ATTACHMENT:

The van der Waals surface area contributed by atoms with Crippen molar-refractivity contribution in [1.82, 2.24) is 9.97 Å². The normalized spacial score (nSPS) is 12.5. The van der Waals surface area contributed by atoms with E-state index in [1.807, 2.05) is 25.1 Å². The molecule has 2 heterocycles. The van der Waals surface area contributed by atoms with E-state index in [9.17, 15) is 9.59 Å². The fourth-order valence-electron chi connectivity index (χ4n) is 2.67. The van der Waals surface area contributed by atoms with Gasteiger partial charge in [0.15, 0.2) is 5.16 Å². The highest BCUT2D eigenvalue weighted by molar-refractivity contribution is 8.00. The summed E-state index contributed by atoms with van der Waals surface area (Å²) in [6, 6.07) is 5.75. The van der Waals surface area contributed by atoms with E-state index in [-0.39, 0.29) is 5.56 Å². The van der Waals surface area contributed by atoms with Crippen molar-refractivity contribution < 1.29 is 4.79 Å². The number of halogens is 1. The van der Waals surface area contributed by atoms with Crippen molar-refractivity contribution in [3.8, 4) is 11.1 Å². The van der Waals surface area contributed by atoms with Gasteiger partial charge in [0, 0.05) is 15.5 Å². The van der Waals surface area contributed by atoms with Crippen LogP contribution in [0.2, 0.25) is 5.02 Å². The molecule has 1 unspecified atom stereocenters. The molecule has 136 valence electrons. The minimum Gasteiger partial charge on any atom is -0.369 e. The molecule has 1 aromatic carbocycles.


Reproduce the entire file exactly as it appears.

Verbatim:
The van der Waals surface area contributed by atoms with Crippen molar-refractivity contribution in [1.82, 2.24) is 9.97 Å². The normalized spacial score (nSPS) is 12.5. The van der Waals surface area contributed by atoms with E-state index in [1.807, 2.05) is 25.1 Å². The molecule has 2 heterocycles. The van der Waals surface area contributed by atoms with E-state index in [9.17, 15) is 9.59 Å². The fourth-order valence-electron chi connectivity index (χ4n) is 2.67. The van der Waals surface area contributed by atoms with Gasteiger partial charge in [0.15, 0.2) is 5.16 Å². The highest BCUT2D eigenvalue weighted by molar-refractivity contribution is 8.00. The summed E-state index contributed by atoms with van der Waals surface area (Å²) in [6, 6.07) is 5.75. The van der Waals surface area contributed by atoms with E-state index in [-0.39, 0.29) is 5.56 Å². The van der Waals surface area contributed by atoms with Crippen molar-refractivity contribution < 1.29 is 4.79 Å². The number of halogens is 1. The van der Waals surface area contributed by atoms with Crippen molar-refractivity contribution in [3.8, 4) is 11.1 Å². The van der Waals surface area contributed by atoms with Gasteiger partial charge in [0, 0.05) is 15.5 Å². The van der Waals surface area contributed by atoms with Crippen LogP contribution in [0.2, 0.25) is 5.02 Å². The molecule has 1 unspecified atom stereocenters. The molecule has 136 valence electrons. The minimum Gasteiger partial charge on any atom is -0.369 e. The molecule has 1 aromatic carbocycles.